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At a Super Bowl party on Sunday, Sacramentan Chris Pierson will be getting in some alone time. And he'll be doing so while hanging out with 30 or so friends, watching the game.
The alone time will happen when Pierson falls into the digital world, shifting his focus from TV screen to smartphone.
The behavior will seem anti-social to some, but normal to a growing number of viewers, given that a 2012 Google study found that 77 percent of the time people are watching TV, they are also using another device. To communications experts, this is part of a curious trend where adults mimic the childlike state called "parallel play."
Sunday's Super Bowl XLVII is poised to be the year's most-watched TV show. Last year 111 million tuned in, the third straight year it took top viewership honors. And with the rise of the smartphone and tablets, it stands to reason that millions will be devoting more attention to their digital devices than ever before.
A recent Nielsen Inc. report suggests a fragmentation of audience attention is well under way. The 2012 Social Media Report found that 41 percent of tablet owners and 38 percent of smartphone users now use their device daily while watching television (part of a phenomenon known as "social TV," as many users are socializing on networks such as Twitter or Facebook while they watch).
On Super Bowl Sunday, Pierson, 40, will be one of them. He will do so while attending a traditional and long-standing Super Bowl party in Sacramento. He won't be sitting with eyes riveted to the TV screen. Instead, he will be dividing time among television, social interaction with friends and his smartphone.
In some cases, it will be the smartphone that gets the most attention.
"A lot of that has to do with certain fantasy football leagues that I'm in," said Pierson, a claims processing supervisor at Delta Dental. "On a normal Sunday, when there are 13 or more games going on, I'm kind of locked into using my smartphone, sometimes for about 10 hours straight. It can be exhausting."
Not only will Pierson be checking stats, he also will be group-texting with his father and brother, and with friends who could not make the Super Bowl party.
In essence, Pierson will be living in two worlds -- physical and digital -- simultaneously.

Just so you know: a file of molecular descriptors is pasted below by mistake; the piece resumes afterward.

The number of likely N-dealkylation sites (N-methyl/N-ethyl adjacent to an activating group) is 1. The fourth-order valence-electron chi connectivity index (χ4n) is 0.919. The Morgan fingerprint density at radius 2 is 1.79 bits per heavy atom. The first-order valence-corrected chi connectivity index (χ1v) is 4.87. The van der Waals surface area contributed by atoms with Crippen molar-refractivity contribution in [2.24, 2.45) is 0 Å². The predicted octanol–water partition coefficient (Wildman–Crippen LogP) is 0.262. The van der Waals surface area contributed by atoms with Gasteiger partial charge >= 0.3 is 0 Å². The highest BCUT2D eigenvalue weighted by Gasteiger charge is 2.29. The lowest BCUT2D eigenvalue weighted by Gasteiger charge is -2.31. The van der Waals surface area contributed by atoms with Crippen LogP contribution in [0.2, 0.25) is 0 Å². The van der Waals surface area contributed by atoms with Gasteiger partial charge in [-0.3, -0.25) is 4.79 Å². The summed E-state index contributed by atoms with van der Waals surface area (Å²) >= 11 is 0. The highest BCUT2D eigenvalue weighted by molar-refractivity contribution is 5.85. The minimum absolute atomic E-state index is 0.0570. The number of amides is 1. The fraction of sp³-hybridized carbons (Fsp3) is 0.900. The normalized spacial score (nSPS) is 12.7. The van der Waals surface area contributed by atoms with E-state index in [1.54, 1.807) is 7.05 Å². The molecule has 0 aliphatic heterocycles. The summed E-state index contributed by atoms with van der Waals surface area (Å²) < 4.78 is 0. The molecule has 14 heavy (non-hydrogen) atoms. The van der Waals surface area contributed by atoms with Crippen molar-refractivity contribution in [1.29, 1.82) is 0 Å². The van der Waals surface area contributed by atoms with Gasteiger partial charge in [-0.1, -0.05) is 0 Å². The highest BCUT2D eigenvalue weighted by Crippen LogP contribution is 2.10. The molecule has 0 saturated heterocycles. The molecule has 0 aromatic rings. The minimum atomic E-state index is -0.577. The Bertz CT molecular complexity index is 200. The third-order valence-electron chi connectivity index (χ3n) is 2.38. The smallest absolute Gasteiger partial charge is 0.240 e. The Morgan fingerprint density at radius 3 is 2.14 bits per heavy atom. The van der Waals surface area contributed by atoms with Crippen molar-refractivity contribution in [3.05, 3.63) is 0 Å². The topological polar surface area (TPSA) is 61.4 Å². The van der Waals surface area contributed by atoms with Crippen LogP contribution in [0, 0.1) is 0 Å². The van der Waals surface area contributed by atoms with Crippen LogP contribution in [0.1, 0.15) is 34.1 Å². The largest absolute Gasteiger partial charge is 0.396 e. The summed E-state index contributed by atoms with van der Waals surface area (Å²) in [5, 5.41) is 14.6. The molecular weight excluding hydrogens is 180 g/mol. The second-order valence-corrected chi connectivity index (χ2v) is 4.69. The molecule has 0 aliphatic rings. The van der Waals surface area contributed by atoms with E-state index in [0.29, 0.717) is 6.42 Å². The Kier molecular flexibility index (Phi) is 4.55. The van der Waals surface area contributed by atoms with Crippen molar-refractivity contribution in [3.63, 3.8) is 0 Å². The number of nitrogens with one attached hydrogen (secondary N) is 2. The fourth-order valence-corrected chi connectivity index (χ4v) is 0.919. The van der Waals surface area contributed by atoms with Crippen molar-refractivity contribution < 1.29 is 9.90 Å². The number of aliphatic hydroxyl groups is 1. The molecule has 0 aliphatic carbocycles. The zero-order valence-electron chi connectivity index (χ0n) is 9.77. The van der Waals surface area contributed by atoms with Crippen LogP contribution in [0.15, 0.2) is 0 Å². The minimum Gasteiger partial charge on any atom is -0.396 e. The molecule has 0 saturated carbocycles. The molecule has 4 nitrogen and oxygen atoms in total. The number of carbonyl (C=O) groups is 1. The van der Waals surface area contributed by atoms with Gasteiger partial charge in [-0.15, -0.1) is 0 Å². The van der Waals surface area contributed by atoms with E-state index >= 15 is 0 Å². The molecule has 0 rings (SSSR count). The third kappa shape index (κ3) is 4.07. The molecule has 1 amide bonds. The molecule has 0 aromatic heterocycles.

That digital realm, where the mind and fingers are focused on a device, harkens back to a state of child's "play," says Clifford Nass, professor of communications at Stanford University and an authority on human-computer interaction.
"We see this kind of behavior in kids called 'parallel playing,' where little kids 2 years old play next to each other, but do not interact," said Nass.
It's not hard to imagine two people at a Super Bowl party beside each other checking their devices, with nary a word between them.
"It's ironic ... people will be tweeting about what's happening during the Super Bowl and essentially not paying attention to what's happening to the game," Nass said.
People are now doing more sequential screening -- shifting from one device to another. In the 2012 Google study, it was found that 90 percent of device users used multiple screens sequentially to accomplish a task over time, such as making a purchase or planning a trip. Smartphones were, typically, where that journey began.
The new behavior is forcing media producers to change how and in what form content and advertising are offered on screen.
"The goal of entertainment was that it would transport you to another place and another time, but when people are multitasking that's not happening anymore," said Nass. "Now people are at two places at once ... they're no longer immersed."
The result is that more repetition is being written into advertising and television shows, Nass said.
In Pierson's case, he blames his simultaneous usage on his first iPhone purchase 18 months ago.
"Before the cellphone, I used to have to run to my computer and check stats because the computer was in a different room," said Pierson. "But now with the phone it's just too easy to sit and check it all the time."
He said the iPhone has rendered his computer a lonely device used mostly for printing purposes.
Pierson, whose wife watches TV frequently while using her tablet to play Solitaire, realizes checking his iPhone may not be the most polite behavior.
"From a social aspect I don't think it's necessarily a good thing," he said. "I try not to pull it out in social situations. I think it's rude if people are on the phone all the time, especially when they're right in front of me."
But if that happens, he may be texting about it.
(Contact Edward Ortiz at firstname.lastname@example.org; Twitter @edwardortiz.)
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